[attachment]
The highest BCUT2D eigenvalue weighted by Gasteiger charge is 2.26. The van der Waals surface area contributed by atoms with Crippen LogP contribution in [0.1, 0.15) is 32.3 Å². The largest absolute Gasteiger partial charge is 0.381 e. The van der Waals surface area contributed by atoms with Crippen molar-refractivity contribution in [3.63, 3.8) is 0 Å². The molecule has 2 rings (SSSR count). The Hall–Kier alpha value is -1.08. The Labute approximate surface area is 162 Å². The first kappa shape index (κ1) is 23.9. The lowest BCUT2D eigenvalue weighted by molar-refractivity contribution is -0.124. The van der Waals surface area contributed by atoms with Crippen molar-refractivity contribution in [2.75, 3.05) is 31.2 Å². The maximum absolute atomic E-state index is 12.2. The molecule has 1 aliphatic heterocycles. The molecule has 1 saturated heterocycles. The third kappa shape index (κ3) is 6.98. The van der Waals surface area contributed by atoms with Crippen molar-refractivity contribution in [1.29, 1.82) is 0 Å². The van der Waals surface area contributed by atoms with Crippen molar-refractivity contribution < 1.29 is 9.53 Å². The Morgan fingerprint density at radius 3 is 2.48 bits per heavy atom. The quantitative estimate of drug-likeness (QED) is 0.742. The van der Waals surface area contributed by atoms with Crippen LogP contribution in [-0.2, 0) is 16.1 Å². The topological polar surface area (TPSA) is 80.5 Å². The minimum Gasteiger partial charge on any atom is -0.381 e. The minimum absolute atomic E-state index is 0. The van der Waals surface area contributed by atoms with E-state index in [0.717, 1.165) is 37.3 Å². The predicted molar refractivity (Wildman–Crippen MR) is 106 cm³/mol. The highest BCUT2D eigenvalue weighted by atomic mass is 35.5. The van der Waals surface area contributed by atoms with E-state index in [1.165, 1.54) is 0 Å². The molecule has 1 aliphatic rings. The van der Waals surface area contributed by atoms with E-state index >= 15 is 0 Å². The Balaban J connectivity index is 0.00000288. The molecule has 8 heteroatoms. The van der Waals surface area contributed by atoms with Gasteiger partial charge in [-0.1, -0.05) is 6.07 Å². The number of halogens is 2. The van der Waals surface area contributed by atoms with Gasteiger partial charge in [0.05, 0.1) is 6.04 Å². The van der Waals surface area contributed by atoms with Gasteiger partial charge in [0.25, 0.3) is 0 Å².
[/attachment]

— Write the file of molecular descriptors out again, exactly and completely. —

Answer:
The highest BCUT2D eigenvalue weighted by Gasteiger charge is 2.26. The van der Waals surface area contributed by atoms with Crippen LogP contribution in [0.1, 0.15) is 32.3 Å². The largest absolute Gasteiger partial charge is 0.381 e. The van der Waals surface area contributed by atoms with Crippen molar-refractivity contribution in [3.63, 3.8) is 0 Å². The molecule has 2 rings (SSSR count). The Hall–Kier alpha value is -1.08. The Labute approximate surface area is 162 Å². The first kappa shape index (κ1) is 23.9. The lowest BCUT2D eigenvalue weighted by molar-refractivity contribution is -0.124. The van der Waals surface area contributed by atoms with Crippen molar-refractivity contribution in [2.75, 3.05) is 31.2 Å². The maximum absolute atomic E-state index is 12.2. The molecule has 1 aliphatic heterocycles. The molecule has 1 saturated heterocycles. The third kappa shape index (κ3) is 6.98. The van der Waals surface area contributed by atoms with Crippen molar-refractivity contribution in [1.29, 1.82) is 0 Å². The van der Waals surface area contributed by atoms with Crippen molar-refractivity contribution < 1.29 is 9.53 Å². The Morgan fingerprint density at radius 3 is 2.48 bits per heavy atom. The quantitative estimate of drug-likeness (QED) is 0.742. The van der Waals surface area contributed by atoms with Crippen LogP contribution in [-0.2, 0) is 16.1 Å². The topological polar surface area (TPSA) is 80.5 Å². The minimum Gasteiger partial charge on any atom is -0.381 e. The minimum absolute atomic E-state index is 0. The van der Waals surface area contributed by atoms with E-state index in [0.717, 1.165) is 37.3 Å². The predicted molar refractivity (Wildman–Crippen MR) is 106 cm³/mol. The highest BCUT2D eigenvalue weighted by atomic mass is 35.5. The van der Waals surface area contributed by atoms with E-state index in [1.165, 1.54) is 0 Å². The molecule has 1 aliphatic rings. The van der Waals surface area contributed by atoms with E-state index >= 15 is 0 Å². The Balaban J connectivity index is 0.00000288. The molecule has 8 heteroatoms. The van der Waals surface area contributed by atoms with Gasteiger partial charge in [-0.1, -0.05) is 6.07 Å². The number of halogens is 2. The van der Waals surface area contributed by atoms with Gasteiger partial charge in [0.05, 0.1) is 6.04 Å². The van der Waals surface area contributed by atoms with Gasteiger partial charge in [0.25, 0.3) is 0 Å².